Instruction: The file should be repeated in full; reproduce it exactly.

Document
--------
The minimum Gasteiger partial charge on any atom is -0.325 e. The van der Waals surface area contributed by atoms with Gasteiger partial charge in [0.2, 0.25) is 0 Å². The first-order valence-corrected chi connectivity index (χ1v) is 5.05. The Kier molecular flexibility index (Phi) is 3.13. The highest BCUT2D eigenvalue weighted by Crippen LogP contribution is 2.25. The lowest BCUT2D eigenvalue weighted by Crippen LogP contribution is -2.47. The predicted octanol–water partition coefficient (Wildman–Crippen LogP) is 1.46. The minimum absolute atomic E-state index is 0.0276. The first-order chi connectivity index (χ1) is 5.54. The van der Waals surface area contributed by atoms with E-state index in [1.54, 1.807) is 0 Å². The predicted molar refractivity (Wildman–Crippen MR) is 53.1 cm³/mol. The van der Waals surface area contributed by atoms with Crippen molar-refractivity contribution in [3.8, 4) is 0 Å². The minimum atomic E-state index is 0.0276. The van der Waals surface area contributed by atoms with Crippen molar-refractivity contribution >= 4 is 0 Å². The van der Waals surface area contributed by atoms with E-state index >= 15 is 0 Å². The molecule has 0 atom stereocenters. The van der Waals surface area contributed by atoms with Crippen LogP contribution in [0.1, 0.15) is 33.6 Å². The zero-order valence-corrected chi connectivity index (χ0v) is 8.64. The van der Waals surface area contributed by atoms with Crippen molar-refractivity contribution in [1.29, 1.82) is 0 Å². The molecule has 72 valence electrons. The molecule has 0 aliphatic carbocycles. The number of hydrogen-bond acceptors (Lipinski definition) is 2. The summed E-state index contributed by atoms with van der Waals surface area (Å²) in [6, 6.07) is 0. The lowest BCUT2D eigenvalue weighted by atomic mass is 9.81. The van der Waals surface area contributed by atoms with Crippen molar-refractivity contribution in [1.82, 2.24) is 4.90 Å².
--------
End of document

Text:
The minimum Gasteiger partial charge on any atom is -0.325 e. The van der Waals surface area contributed by atoms with Gasteiger partial charge in [0.2, 0.25) is 0 Å². The first-order valence-corrected chi connectivity index (χ1v) is 5.05. The Kier molecular flexibility index (Phi) is 3.13. The highest BCUT2D eigenvalue weighted by Crippen LogP contribution is 2.25. The lowest BCUT2D eigenvalue weighted by Crippen LogP contribution is -2.47. The predicted octanol–water partition coefficient (Wildman–Crippen LogP) is 1.46. The minimum absolute atomic E-state index is 0.0276. The first-order chi connectivity index (χ1) is 5.54. The van der Waals surface area contributed by atoms with E-state index in [1.54, 1.807) is 0 Å². The predicted molar refractivity (Wildman–Crippen MR) is 53.1 cm³/mol. The van der Waals surface area contributed by atoms with Crippen molar-refractivity contribution in [3.8, 4) is 0 Å². The minimum atomic E-state index is 0.0276. The van der Waals surface area contributed by atoms with Crippen molar-refractivity contribution >= 4 is 0 Å². The van der Waals surface area contributed by atoms with E-state index >= 15 is 0 Å². The molecule has 0 atom stereocenters. The van der Waals surface area contributed by atoms with Crippen LogP contribution in [0.1, 0.15) is 33.6 Å². The zero-order valence-corrected chi connectivity index (χ0v) is 8.64. The van der Waals surface area contributed by atoms with Crippen molar-refractivity contribution in [1.29, 1.82) is 0 Å². The molecule has 72 valence electrons. The molecule has 0 aliphatic carbocycles. The number of hydrogen-bond acceptors (Lipinski definition) is 2. The summed E-state index contributed by atoms with van der Waals surface area (Å²) in [6, 6.07) is 0. The lowest BCUT2D eigenvalue weighted by atomic mass is 9.81. The van der Waals surface area contributed by atoms with Crippen molar-refractivity contribution in [1.82, 2.24) is 4.90 Å².